Before air-conditioning, Southern builders designed houses for summer comfort. Cool air swept into tall windows, through central halls, and across transoms while hot air floated up above heads in high-ceilinged rooms, and you could always escape to the covered porch. While changing your home’s architecture might be tough, with these simpler lessons from the South’s past—and modern products—we can be less reliant on energy-hogging AC and more attuned to the natural joys of summer.
What Southerners Taught Us About Keeping Houses Cool
In the days before air-conditioning, builders in America’s most sweltering states knew how to lower indoor temps naturally.
Folks in the old South benefited from ceiling fans that draw hot air upward. A model like Haiku from Big Ass Fans, made with sustainable bamboo, can keep you up to four degrees cooler.
Lone Star State residents opened windows in the cool of the evening and shut them with shades drawn, trapping cool air indoors, once daytime temperatures rose. Efficient windows help, like Andersen’s triple-pane Eagle/E Series that are made from recycled aluminum and Forest Stewardship Council–certified wood.
One of the 10 Easy Ways To Make Your Kitchen More Energy Efficient is to simply move it outside—since a hot oven can raise temperatures by as much as 10 degrees, most Southern kitchens were in separate buildings. Give your range a rest once in awhile and brush up on your outdoor grilling skills.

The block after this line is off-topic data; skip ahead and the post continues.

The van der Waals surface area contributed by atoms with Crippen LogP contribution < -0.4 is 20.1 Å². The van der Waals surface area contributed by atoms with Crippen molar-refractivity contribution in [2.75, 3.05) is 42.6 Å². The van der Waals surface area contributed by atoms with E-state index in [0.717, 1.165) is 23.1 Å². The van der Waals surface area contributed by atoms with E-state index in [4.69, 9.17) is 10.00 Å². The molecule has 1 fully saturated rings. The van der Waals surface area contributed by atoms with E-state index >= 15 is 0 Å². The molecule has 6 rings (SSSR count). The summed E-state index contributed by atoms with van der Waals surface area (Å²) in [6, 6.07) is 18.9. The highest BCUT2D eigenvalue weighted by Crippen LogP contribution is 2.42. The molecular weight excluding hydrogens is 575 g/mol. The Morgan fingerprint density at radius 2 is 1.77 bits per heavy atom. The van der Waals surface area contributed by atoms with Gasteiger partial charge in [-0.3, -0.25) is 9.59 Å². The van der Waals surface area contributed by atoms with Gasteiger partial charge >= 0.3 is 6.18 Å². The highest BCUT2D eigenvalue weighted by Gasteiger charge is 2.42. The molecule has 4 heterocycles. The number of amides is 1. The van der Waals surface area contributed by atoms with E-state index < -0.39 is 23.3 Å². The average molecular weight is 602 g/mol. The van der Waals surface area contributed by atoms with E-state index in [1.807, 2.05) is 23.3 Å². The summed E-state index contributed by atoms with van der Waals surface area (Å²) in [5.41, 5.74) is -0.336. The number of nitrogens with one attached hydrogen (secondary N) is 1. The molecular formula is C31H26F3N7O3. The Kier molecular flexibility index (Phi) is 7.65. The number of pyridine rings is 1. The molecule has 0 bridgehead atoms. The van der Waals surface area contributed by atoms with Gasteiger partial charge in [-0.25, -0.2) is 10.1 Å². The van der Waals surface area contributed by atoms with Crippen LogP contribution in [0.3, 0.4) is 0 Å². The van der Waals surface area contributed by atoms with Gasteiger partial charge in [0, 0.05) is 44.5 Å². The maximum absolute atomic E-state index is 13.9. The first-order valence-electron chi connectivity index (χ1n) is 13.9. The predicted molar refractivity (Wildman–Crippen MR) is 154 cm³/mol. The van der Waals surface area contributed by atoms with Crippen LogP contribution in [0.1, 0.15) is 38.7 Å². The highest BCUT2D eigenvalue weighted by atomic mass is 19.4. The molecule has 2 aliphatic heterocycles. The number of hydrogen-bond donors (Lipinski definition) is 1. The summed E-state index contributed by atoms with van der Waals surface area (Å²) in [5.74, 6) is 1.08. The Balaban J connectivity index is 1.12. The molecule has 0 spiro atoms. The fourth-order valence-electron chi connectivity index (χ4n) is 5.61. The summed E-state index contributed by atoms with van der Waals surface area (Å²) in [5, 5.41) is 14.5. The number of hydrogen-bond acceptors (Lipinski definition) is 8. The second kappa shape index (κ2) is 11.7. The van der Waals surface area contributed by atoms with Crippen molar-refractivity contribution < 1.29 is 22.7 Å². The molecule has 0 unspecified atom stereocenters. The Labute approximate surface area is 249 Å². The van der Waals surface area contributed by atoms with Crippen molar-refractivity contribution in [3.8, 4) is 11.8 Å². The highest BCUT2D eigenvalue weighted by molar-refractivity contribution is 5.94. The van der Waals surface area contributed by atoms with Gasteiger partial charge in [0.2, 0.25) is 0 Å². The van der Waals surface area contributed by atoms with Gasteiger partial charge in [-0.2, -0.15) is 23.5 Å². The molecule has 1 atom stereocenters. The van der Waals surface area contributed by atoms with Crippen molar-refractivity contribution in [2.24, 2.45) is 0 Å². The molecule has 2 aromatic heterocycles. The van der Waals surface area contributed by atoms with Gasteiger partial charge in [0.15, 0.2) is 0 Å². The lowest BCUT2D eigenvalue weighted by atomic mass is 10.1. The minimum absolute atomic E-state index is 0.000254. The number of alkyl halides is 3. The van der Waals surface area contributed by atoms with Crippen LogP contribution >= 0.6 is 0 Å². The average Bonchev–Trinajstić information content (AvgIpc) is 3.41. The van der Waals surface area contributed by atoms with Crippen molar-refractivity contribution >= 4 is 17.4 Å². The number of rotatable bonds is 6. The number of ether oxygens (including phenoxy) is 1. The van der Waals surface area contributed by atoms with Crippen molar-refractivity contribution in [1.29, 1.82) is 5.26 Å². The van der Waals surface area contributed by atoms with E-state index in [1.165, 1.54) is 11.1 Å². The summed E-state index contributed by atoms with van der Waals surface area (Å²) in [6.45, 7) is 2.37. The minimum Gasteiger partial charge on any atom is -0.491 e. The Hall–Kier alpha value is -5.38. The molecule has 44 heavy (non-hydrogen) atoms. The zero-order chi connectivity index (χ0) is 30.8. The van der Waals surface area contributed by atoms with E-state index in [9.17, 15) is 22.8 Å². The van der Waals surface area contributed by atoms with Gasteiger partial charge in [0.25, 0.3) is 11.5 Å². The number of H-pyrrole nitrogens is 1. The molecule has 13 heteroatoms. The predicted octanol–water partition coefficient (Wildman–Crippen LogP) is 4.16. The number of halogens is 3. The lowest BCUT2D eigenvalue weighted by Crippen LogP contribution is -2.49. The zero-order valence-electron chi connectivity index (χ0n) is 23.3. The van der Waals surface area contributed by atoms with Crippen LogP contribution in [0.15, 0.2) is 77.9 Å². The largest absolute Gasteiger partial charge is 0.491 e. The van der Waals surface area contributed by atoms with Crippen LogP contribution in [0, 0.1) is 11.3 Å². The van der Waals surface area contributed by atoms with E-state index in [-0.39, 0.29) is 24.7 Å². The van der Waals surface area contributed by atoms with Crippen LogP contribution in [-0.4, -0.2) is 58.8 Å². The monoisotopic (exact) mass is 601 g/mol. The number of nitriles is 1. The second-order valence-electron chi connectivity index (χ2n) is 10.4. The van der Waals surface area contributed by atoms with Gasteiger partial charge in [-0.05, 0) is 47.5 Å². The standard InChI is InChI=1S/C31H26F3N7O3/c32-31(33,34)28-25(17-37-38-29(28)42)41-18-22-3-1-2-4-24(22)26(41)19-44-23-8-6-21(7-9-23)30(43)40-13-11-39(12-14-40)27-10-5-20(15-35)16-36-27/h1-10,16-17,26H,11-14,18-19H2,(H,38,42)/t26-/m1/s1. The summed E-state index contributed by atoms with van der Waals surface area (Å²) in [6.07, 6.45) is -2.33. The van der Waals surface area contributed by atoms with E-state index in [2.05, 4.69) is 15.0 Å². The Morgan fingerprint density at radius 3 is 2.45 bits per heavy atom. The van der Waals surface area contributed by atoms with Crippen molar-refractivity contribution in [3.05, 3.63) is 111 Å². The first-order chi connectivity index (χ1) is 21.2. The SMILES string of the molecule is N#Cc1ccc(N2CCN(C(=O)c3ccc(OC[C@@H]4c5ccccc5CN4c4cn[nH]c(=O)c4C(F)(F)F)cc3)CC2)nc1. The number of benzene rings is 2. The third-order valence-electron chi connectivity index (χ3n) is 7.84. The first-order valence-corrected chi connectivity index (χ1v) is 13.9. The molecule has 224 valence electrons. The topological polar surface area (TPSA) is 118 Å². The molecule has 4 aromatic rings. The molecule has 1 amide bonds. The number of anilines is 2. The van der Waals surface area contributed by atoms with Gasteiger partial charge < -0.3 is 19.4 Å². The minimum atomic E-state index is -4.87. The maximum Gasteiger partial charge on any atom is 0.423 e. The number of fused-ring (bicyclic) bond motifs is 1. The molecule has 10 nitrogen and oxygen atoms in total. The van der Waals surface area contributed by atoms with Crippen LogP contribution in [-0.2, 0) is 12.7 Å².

Awnings, shades, and shutters can keep inside temperatures from rising more than one degree per hour when it’s 85 degrees or higher out. Woodfold offers plantation-style shutters of FSC-certified red alder, finished with water-based stains and solvent-free paints, and Rawganique’s organic linen Roman blinds are chemical free.
About ⅓ of the heat that builds up in your house comes through the roof, so many Southerners had roofs painted light colors to deflect the sun’s rays. Apply a low-VOC white latex coating, which works on most roofing materials, including asphalt.
When it comes to AC, sometimes you just gotta have it. Just be sure to review the Signs You're Using Your Air Conditioner Wrong, and make sure that the one you choose has a seal of approval from Energy Star, a federal certification program that ensures a product meets or exceeds the EPA’s efficiency standards.